"Since we …began," Dean noted in a reflection on the tenth anniversary of the program, the art initiative had resulted in a long string of positive "press interviews and reports, congressional inquiries, columns in the Congressional Record, [and] White House reports." The NASA effort, he continued, had directly inspired other government art programs. "The Department of the Interior (at least two programs), the Environmental Protection Agency, the Department of the Army and even the Veterans Administration have, or are starting, art programs." While he could not take all of the credit, Dean insisted that "our success has encouraged other agencies to get involved and they have succeeded, too."(5)

For all of that, he noted, it was still necessary to "defend" the role of art in the space agency. Dean, with the assistance of Lester Cooke, had been a one-man show, handling the complex logistics of the program, receiving and cataloguing works of art, hanging them himself in museums or on office walls, and struggling to find adequate storage space. In January 1976, a NASA supervisor went so far as to comment that: "Mr. Dean is far too valuable in other areas to spend his time on the relatively menial …jobs he is often burdened with in connection with the art program."(6) Dean placed a much higher value on the art collection, and immediately recommended that NASA officials either devote additional resources to the program, or get out of the art business and turn the existing collection over the National Air and Space Museum, "where it can be properly cared for."(7)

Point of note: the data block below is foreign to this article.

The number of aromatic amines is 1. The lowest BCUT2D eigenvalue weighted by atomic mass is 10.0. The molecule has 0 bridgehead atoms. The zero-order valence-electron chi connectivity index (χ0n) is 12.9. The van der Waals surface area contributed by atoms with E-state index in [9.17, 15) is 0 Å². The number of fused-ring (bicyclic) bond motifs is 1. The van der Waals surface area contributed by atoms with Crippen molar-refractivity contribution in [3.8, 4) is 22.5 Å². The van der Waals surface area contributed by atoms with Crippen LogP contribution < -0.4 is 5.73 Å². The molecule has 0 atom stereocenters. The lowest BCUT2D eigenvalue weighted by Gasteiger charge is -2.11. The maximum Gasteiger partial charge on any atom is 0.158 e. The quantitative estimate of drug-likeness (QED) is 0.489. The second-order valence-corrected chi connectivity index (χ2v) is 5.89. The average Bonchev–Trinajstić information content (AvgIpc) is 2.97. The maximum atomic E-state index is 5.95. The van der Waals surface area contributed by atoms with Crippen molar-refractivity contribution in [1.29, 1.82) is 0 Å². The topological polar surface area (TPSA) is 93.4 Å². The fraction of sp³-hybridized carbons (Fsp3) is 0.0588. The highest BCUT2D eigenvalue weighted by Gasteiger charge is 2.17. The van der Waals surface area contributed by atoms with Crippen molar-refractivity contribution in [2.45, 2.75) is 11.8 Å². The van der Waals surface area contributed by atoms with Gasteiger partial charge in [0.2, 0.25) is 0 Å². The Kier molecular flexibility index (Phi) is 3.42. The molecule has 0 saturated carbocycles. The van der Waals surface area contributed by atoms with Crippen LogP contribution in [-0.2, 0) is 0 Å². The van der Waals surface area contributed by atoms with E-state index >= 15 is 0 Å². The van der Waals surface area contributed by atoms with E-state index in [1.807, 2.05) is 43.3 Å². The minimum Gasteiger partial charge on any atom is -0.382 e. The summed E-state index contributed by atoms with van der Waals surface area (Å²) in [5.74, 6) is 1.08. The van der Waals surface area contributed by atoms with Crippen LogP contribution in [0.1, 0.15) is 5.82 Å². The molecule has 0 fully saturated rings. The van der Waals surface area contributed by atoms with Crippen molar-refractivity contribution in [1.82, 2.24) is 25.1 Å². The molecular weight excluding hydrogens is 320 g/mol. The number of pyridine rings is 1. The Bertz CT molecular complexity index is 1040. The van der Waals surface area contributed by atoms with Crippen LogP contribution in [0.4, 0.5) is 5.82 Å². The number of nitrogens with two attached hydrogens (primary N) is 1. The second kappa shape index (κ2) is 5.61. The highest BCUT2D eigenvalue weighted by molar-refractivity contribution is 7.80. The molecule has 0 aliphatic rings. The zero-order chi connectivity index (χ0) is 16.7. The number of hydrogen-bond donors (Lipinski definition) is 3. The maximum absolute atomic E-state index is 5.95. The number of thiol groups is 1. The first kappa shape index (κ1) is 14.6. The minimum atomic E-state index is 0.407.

In January 1974 a new building for the National Air and Space Museum (NASM) was taking shape right across the street from NASA headquarters. Discussions regarding areas of cooperation were already underway between NASA officials and museum director Michael Collins, who had flown to the moon as a member of the Apollo 11 crew. Before the end of the year, the space agency had transferred its art collection to the NASM. Mike Collins succeeded in luring Jim Dean to the museum, as well.

The museum already maintained a small art collection, including portraits of aerospace heroes, an assortment of 18th and 19th century prints illustrating the early history of the balloon, an eclectic assortment of works portraying aspects of the history of aviation and a few recent prizes, including several Norman Rockwell paintings of NASA activity. With the acquisition of the NASA art, the museum was in possession of one of the world's great collections of art exploring aerospace themes. Jim Dean would continue to build the NASM collection as the museum's first curator of art. Following his retirement in 1980, other curators would follow in his footsteps, continuing to strengthen the role of art at the NASM. Over three decades after its arrival, however, the NASA art accession of 2,091 works still constitutes almost half of the NASM art collection.

(1) Stevenson's portrait is now in the collection of the National Air and Space Museum (1981-627)